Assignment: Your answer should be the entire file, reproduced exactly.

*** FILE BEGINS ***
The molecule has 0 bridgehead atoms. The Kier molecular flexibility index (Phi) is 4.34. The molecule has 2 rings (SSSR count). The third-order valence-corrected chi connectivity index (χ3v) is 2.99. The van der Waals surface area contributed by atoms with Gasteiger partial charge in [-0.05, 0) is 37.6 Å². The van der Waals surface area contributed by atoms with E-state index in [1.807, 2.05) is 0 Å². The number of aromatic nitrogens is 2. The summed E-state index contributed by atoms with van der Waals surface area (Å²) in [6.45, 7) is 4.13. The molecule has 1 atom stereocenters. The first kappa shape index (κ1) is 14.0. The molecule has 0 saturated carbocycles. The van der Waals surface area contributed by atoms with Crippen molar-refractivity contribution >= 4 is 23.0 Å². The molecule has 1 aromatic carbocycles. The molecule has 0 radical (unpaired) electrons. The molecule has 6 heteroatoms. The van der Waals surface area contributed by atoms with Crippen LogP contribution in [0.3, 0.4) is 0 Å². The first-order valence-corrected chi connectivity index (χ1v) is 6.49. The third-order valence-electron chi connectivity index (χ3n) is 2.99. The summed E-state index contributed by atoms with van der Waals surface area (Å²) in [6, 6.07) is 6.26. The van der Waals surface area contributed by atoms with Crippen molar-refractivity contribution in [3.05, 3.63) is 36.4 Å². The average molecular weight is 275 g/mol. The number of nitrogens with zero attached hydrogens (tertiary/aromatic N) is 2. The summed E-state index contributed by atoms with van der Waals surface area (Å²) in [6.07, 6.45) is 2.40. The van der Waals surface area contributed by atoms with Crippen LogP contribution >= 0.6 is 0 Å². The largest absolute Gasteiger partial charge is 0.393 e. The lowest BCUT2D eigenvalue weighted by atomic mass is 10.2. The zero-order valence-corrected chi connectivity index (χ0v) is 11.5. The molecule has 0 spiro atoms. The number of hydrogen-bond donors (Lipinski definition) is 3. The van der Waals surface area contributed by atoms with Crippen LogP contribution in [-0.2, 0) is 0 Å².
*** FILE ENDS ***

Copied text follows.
The molecule has 0 bridgehead atoms. The Kier molecular flexibility index (Phi) is 4.34. The molecule has 2 rings (SSSR count). The third-order valence-corrected chi connectivity index (χ3v) is 2.99. The van der Waals surface area contributed by atoms with Gasteiger partial charge in [-0.05, 0) is 37.6 Å². The van der Waals surface area contributed by atoms with E-state index in [1.807, 2.05) is 0 Å². The number of aromatic nitrogens is 2. The summed E-state index contributed by atoms with van der Waals surface area (Å²) in [6.45, 7) is 4.13. The molecule has 1 atom stereocenters. The first kappa shape index (κ1) is 14.0. The molecule has 0 saturated carbocycles. The van der Waals surface area contributed by atoms with Crippen molar-refractivity contribution >= 4 is 23.0 Å². The molecule has 1 aromatic carbocycles. The molecule has 0 radical (unpaired) electrons. The molecule has 6 heteroatoms. The van der Waals surface area contributed by atoms with Crippen LogP contribution in [0.3, 0.4) is 0 Å². The first-order valence-corrected chi connectivity index (χ1v) is 6.49. The third-order valence-electron chi connectivity index (χ3n) is 2.99. The summed E-state index contributed by atoms with van der Waals surface area (Å²) in [6, 6.07) is 6.26. The van der Waals surface area contributed by atoms with Crippen molar-refractivity contribution in [3.05, 3.63) is 36.4 Å². The average molecular weight is 275 g/mol. The number of nitrogens with zero attached hydrogens (tertiary/aromatic N) is 2. The summed E-state index contributed by atoms with van der Waals surface area (Å²) in [6.07, 6.45) is 2.40. The van der Waals surface area contributed by atoms with Crippen LogP contribution >= 0.6 is 0 Å². The largest absolute Gasteiger partial charge is 0.393 e. The lowest BCUT2D eigenvalue weighted by atomic mass is 10.2. The zero-order valence-corrected chi connectivity index (χ0v) is 11.5. The molecule has 0 spiro atoms. The number of hydrogen-bond donors (Lipinski definition) is 3. The van der Waals surface area contributed by atoms with Crippen LogP contribution in [-0.2, 0) is 0 Å².